Category Archives for Drills

Heads Up Game

By Steven Smith

Area Size: 40 X 35 Grid

Teams:  Everyone on the team in groups of two

Time: 10-12 minutes

Objective:  Increase passing skills in teams of all developmental levels

Narrative
This warm up activity can take away the boredom that often comes with warming up. It is a gradual progression of passing and receiving with partners that turns into a fairly intense and fun way of getting your athletes to focus and be fully prepared to go hard once you hit the main training phase.

Set Up
A large grid of 40 X 35 is constructed for players to pass and receive with their partner. Every player finds a partner to pass and receive with inside of the grid.

This activity is a three step progression of intensity.

The activity begins with each set of partners having a ball. The ball is passed and received only with their own partner. After intervals of passing and receiving with intervals of stretching and range of motion activities the intensity is increased by inserting a set of rabbits (defenders who chase down ball). The rabbits simply attempt to knock the ball of the partner passers out of the grid to eliminate the partners.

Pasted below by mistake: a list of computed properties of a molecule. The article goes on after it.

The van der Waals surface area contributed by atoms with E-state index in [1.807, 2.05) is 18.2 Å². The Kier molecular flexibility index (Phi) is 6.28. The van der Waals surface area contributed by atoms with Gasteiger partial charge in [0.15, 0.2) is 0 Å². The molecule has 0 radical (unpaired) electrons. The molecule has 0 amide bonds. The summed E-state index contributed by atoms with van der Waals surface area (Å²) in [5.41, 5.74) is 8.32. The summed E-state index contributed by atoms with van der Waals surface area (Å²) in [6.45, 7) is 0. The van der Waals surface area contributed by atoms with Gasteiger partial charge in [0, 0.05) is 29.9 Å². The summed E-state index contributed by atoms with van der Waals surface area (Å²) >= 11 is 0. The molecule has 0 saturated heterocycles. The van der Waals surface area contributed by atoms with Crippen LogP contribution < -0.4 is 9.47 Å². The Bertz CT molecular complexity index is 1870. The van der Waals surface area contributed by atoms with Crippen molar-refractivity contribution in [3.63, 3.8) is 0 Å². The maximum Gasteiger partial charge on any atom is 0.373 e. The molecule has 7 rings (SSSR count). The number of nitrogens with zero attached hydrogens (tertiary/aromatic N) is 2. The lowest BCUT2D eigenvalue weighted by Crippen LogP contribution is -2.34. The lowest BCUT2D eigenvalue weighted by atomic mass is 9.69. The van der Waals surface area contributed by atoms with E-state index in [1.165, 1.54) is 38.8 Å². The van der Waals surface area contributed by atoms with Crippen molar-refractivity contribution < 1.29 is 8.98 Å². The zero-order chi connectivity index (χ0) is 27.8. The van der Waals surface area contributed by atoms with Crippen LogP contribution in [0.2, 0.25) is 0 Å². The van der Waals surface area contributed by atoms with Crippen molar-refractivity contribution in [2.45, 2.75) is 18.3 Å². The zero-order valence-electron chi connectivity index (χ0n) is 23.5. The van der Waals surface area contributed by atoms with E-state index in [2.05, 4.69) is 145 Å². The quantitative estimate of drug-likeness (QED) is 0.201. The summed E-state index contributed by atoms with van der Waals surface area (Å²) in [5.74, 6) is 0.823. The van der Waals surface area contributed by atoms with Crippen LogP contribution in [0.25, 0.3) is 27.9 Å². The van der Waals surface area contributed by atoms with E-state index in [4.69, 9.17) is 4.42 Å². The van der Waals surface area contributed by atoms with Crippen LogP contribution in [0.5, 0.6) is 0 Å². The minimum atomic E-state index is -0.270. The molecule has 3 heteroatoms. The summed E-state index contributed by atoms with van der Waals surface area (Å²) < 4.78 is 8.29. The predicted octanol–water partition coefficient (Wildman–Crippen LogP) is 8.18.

The activity momentum increases with the number of defenders that the coach chooses to insert into the grid.

The final progression is where the intensity reaches it’s peak. Two sets of partners give up their balls and are joined together by holding onto a towel. The defenders with the towel must work together to tag a player without the ball. This means that the partners who are passing and receiving must pay attention to the defenders with the towel and when their partner is being chased they must get the ball to their partner. Once a player has the ball on their foot they cannot be tagged. If a player is chased out of bounds (grid) then they have been tagged. Once tagged the chasers drop their towel and the tagged player picks up the towel and his partner joins him or her to become the taggers. The former taggers become passers and receivers. It is a continuous game until the coach ends the activity.

Variations:

Goalkeepers can be introduced into the game with the restriction that they pass and receive using their hands to catch.

By Steve Smith
Steve Smith has been a men’s college coach that holds an NSCAA Advanced National Diploma and a Doctorate in Physical Education.